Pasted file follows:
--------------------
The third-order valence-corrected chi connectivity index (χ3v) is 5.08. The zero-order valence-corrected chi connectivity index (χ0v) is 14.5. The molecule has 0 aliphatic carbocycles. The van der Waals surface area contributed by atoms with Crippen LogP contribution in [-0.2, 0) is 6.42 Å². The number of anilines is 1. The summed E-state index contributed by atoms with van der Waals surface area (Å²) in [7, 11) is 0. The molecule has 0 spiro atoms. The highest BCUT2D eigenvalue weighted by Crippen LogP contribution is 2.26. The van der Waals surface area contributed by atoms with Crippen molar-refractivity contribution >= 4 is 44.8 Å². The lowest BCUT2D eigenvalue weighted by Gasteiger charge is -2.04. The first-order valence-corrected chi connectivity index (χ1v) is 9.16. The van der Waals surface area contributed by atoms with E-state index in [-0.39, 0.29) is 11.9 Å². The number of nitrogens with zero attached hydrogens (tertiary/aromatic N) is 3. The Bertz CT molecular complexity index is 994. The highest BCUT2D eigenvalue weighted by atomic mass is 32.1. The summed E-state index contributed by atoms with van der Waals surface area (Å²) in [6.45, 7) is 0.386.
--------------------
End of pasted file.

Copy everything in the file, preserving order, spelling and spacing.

The third-order valence-corrected chi connectivity index (χ3v) is 5.08. The zero-order valence-corrected chi connectivity index (χ0v) is 14.5. The molecule has 0 aliphatic carbocycles. The van der Waals surface area contributed by atoms with Crippen LogP contribution in [-0.2, 0) is 6.42 Å². The number of anilines is 1. The summed E-state index contributed by atoms with van der Waals surface area (Å²) in [7, 11) is 0. The molecule has 0 spiro atoms. The highest BCUT2D eigenvalue weighted by Crippen LogP contribution is 2.26. The van der Waals surface area contributed by atoms with Crippen molar-refractivity contribution >= 4 is 44.8 Å². The lowest BCUT2D eigenvalue weighted by Gasteiger charge is -2.04. The first-order valence-corrected chi connectivity index (χ1v) is 9.16. The van der Waals surface area contributed by atoms with E-state index in [-0.39, 0.29) is 11.9 Å². The number of nitrogens with zero attached hydrogens (tertiary/aromatic N) is 3. The Bertz CT molecular complexity index is 994. The highest BCUT2D eigenvalue weighted by atomic mass is 32.1. The summed E-state index contributed by atoms with van der Waals surface area (Å²) in [6.45, 7) is 0.386.